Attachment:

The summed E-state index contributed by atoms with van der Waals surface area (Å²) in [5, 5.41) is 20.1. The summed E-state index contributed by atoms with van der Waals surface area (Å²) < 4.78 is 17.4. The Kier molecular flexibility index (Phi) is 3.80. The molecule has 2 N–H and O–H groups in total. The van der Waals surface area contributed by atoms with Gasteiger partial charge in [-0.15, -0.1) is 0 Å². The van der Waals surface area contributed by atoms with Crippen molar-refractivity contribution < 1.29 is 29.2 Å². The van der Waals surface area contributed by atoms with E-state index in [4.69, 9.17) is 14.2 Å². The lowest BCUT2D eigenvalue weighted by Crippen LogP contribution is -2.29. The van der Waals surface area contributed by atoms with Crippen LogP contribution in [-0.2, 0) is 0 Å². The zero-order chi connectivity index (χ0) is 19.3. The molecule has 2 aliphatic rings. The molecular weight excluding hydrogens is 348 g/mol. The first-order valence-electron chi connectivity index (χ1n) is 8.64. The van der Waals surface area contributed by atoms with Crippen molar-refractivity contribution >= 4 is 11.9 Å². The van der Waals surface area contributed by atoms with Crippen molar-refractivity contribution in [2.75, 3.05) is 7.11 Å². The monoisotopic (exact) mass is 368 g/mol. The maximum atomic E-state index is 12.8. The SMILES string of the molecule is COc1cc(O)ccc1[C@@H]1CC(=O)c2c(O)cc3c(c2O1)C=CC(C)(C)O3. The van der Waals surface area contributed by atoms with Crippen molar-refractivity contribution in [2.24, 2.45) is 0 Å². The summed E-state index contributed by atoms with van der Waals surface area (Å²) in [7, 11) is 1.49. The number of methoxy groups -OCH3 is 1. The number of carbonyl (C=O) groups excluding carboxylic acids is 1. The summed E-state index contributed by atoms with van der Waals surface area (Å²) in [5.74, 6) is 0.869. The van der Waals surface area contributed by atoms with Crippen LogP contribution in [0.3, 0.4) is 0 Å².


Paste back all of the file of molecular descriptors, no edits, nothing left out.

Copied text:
The summed E-state index contributed by atoms with van der Waals surface area (Å²) in [5, 5.41) is 20.1. The summed E-state index contributed by atoms with van der Waals surface area (Å²) < 4.78 is 17.4. The Kier molecular flexibility index (Phi) is 3.80. The molecule has 2 N–H and O–H groups in total. The van der Waals surface area contributed by atoms with Gasteiger partial charge in [-0.15, -0.1) is 0 Å². The van der Waals surface area contributed by atoms with Crippen molar-refractivity contribution < 1.29 is 29.2 Å². The van der Waals surface area contributed by atoms with E-state index in [4.69, 9.17) is 14.2 Å². The lowest BCUT2D eigenvalue weighted by Crippen LogP contribution is -2.29. The van der Waals surface area contributed by atoms with Crippen LogP contribution in [-0.2, 0) is 0 Å². The zero-order chi connectivity index (χ0) is 19.3. The molecule has 2 aliphatic rings. The molecular weight excluding hydrogens is 348 g/mol. The first-order valence-electron chi connectivity index (χ1n) is 8.64. The van der Waals surface area contributed by atoms with Crippen molar-refractivity contribution >= 4 is 11.9 Å². The van der Waals surface area contributed by atoms with Crippen molar-refractivity contribution in [2.75, 3.05) is 7.11 Å². The monoisotopic (exact) mass is 368 g/mol. The maximum atomic E-state index is 12.8. The SMILES string of the molecule is COc1cc(O)ccc1[C@@H]1CC(=O)c2c(O)cc3c(c2O1)C=CC(C)(C)O3. The van der Waals surface area contributed by atoms with Crippen molar-refractivity contribution in [2.24, 2.45) is 0 Å². The summed E-state index contributed by atoms with van der Waals surface area (Å²) in [7, 11) is 1.49. The number of methoxy groups -OCH3 is 1. The number of carbonyl (C=O) groups excluding carboxylic acids is 1. The summed E-state index contributed by atoms with van der Waals surface area (Å²) in [5.74, 6) is 0.869. The van der Waals surface area contributed by atoms with Crippen LogP contribution in [0.3, 0.4) is 0 Å².